Immunization can prevent infectious diseases in an individual, restrict the spread of diseases and may ultimately eradicate the disease in the community. It represents the remarkably successful and cost effective means of reducing infectious diseases and thereby decreasing the morbidity and mortality in infants and children.

According to an estimation made by WHO, vaccination annually prevents 2-3 million deaths of children from diphtheria, tetanus, pertussis and measles, a million alone due to measles vaccination in particular. It is believed that an additional 1.5 million deaths will be avoided if global vaccination coverage improves.

REFERENCES

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The University of Auckland. “The history of vaccines 2015”. Available from immune.org.nz/vaccines/vaccine-development. Accessed August 2016.
Bruce Gellin. “Vaccine and infectious diseases, putting risk into perspective”. American Medical association briefing on microbial threat. National press club Washington DC 2000. Available from iaomt.org/testfoundaton/lifesaver.htm. Accessed August 2016.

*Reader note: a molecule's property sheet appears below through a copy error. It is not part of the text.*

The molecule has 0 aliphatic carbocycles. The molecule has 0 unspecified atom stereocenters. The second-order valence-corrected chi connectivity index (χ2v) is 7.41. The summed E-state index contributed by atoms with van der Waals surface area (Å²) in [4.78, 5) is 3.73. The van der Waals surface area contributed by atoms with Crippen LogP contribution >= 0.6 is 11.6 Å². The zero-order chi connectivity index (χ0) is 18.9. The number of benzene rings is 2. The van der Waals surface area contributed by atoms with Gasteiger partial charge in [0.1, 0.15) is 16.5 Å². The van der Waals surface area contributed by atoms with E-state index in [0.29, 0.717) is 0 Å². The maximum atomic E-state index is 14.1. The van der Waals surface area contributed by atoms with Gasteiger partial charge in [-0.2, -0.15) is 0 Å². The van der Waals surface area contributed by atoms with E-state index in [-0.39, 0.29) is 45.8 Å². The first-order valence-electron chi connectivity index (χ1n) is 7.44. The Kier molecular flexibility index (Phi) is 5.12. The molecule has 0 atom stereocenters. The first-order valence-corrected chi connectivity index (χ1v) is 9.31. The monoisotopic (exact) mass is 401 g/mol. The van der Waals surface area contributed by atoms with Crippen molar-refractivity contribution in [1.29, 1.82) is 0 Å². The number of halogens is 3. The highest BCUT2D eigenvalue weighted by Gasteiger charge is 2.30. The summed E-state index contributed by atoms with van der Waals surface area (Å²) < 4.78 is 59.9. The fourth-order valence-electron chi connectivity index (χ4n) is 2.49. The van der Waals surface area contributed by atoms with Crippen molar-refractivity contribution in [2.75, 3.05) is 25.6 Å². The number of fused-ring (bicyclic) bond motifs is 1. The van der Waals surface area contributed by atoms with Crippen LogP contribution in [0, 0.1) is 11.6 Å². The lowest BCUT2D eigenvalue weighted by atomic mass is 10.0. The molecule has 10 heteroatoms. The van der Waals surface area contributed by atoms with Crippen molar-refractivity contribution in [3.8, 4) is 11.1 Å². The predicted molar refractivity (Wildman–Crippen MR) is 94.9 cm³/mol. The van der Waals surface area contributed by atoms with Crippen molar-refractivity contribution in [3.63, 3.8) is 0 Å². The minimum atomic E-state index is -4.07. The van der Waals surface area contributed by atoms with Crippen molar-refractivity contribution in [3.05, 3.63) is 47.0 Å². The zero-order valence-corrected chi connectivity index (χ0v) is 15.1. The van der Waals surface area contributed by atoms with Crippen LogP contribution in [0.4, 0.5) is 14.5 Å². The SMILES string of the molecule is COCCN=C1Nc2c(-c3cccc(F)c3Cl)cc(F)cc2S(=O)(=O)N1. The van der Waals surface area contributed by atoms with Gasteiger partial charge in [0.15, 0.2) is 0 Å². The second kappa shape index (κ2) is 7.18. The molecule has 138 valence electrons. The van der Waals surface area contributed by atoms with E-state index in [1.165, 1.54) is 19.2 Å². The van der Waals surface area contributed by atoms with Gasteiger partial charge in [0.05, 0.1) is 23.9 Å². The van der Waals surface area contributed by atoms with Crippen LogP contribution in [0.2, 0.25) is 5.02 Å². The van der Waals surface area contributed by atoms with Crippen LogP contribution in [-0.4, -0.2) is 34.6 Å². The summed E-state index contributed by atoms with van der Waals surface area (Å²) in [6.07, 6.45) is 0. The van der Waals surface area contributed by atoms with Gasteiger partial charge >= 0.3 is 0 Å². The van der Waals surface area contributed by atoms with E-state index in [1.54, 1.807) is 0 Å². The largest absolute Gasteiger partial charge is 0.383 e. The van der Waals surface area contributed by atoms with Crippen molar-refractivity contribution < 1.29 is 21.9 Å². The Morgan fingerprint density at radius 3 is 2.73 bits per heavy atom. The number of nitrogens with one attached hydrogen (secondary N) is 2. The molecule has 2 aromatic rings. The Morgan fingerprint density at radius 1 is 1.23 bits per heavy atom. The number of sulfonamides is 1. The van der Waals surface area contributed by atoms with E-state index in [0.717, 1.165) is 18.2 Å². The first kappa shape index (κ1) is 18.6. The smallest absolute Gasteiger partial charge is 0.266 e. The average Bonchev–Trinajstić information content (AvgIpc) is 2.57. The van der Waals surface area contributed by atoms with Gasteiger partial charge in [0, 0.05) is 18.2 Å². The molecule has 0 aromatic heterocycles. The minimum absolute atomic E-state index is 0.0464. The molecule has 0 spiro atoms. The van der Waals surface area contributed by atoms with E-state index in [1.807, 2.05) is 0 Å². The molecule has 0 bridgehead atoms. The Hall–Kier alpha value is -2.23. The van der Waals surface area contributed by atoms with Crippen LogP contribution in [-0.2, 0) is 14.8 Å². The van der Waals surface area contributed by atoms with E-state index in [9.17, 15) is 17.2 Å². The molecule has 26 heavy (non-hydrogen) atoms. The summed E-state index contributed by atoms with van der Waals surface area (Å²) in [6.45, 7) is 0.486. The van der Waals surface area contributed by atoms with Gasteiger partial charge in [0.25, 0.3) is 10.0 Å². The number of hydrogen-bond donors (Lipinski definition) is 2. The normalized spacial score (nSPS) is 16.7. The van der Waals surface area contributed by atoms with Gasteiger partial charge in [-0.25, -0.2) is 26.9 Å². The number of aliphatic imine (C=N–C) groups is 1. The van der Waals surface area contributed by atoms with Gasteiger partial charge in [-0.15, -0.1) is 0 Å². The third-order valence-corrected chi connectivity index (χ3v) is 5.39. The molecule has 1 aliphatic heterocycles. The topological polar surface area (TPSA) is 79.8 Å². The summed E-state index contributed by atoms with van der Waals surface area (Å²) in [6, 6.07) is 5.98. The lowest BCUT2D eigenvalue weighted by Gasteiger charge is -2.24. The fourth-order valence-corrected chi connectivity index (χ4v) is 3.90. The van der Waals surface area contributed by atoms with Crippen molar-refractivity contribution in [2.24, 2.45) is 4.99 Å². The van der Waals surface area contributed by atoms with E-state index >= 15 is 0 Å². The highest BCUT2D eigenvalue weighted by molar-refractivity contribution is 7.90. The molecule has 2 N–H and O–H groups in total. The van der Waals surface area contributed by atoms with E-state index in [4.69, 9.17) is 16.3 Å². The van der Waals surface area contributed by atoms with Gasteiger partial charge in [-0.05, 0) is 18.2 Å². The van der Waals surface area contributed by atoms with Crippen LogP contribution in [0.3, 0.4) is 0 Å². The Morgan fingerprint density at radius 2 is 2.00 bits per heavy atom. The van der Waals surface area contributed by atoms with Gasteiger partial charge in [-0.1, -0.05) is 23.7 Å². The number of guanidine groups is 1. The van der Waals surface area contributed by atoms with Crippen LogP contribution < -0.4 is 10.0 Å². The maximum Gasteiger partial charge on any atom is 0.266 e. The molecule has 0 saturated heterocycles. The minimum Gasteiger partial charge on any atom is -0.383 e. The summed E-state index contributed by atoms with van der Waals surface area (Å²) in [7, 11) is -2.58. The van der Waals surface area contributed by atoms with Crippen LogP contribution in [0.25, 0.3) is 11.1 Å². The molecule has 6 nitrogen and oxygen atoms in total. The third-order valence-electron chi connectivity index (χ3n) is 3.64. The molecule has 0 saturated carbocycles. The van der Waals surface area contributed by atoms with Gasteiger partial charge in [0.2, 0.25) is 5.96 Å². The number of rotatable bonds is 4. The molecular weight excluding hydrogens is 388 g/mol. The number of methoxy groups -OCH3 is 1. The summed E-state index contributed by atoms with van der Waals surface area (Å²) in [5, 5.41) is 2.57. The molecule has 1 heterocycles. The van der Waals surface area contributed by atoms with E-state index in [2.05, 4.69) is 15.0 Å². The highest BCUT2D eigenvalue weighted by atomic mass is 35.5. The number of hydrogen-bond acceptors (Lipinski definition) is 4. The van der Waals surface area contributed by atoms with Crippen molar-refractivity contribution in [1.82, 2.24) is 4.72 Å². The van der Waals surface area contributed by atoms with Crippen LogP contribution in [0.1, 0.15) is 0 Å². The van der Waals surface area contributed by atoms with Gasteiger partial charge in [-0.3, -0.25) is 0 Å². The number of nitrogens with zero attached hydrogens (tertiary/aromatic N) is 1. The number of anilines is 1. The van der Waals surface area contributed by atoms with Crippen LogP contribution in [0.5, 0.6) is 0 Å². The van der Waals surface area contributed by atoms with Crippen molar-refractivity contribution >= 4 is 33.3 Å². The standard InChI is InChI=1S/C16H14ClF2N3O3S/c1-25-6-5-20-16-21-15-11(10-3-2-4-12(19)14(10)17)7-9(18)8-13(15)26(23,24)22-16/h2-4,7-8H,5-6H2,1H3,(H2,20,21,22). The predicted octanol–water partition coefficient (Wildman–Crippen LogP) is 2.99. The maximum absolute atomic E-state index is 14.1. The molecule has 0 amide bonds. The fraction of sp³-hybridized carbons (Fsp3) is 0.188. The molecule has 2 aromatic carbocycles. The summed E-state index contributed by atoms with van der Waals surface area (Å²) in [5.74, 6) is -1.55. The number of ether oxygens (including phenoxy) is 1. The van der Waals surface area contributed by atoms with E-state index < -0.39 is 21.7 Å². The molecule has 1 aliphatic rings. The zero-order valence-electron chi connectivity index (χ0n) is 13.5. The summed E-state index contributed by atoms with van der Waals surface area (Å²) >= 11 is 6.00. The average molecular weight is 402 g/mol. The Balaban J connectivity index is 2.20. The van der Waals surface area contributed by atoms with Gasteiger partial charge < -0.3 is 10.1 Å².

World health organization (WHO). “Global vaccine action plan 2011-2020 (Geneva 2012)”. Available from who.int/immunization/global_vaccine_action_plan/en. Assessed August 2016.
“Immunization”. Wikipedia the free encyclopaedia (2016). Available from https://en.m.wikipedia.org/wiki/Immunization. Accessed august 2016.
Edina Iroha. “Vaccines and Immunization” In: Azubike J.C, Nkanginieme K.E (eds.). Paediatrics and Child Health in a Tropical region. 2nd Owerri, Nigeria: Africa educational service; 2007. p.28.